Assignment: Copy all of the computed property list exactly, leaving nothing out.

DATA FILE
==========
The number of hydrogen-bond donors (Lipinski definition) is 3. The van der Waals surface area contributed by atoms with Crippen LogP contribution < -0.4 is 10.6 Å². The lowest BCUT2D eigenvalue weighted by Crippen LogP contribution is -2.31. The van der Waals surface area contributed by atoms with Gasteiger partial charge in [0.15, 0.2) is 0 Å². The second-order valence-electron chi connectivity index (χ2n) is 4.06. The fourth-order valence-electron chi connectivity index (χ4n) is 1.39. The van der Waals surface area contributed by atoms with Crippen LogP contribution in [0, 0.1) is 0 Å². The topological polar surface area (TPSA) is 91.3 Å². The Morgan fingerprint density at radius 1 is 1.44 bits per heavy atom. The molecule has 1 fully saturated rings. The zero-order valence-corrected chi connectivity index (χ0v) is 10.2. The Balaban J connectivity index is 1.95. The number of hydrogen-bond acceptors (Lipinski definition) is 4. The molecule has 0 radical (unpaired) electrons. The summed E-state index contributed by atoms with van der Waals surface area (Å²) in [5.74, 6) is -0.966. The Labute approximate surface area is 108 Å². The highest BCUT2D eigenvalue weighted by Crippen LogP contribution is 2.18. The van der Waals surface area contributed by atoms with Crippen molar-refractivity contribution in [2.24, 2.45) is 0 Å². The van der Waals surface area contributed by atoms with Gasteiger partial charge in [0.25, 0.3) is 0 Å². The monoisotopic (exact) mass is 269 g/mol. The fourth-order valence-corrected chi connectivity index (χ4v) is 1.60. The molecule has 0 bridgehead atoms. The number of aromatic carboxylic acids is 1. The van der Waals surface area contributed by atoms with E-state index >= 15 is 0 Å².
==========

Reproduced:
The number of hydrogen-bond donors (Lipinski definition) is 3. The van der Waals surface area contributed by atoms with Crippen LogP contribution < -0.4 is 10.6 Å². The lowest BCUT2D eigenvalue weighted by Crippen LogP contribution is -2.31. The van der Waals surface area contributed by atoms with Gasteiger partial charge in [0.15, 0.2) is 0 Å². The second-order valence-electron chi connectivity index (χ2n) is 4.06. The fourth-order valence-electron chi connectivity index (χ4n) is 1.39. The van der Waals surface area contributed by atoms with Crippen LogP contribution in [0, 0.1) is 0 Å². The topological polar surface area (TPSA) is 91.3 Å². The Morgan fingerprint density at radius 1 is 1.44 bits per heavy atom. The molecule has 1 fully saturated rings. The zero-order valence-corrected chi connectivity index (χ0v) is 10.2. The Balaban J connectivity index is 1.95. The number of hydrogen-bond acceptors (Lipinski definition) is 4. The molecule has 0 radical (unpaired) electrons. The summed E-state index contributed by atoms with van der Waals surface area (Å²) in [5.74, 6) is -0.966. The Labute approximate surface area is 108 Å². The highest BCUT2D eigenvalue weighted by Crippen LogP contribution is 2.18. The van der Waals surface area contributed by atoms with Crippen molar-refractivity contribution in [2.24, 2.45) is 0 Å². The van der Waals surface area contributed by atoms with Gasteiger partial charge in [0.25, 0.3) is 0 Å². The monoisotopic (exact) mass is 269 g/mol. The fourth-order valence-corrected chi connectivity index (χ4v) is 1.60. The molecule has 0 bridgehead atoms. The number of aromatic carboxylic acids is 1. The van der Waals surface area contributed by atoms with E-state index >= 15 is 0 Å².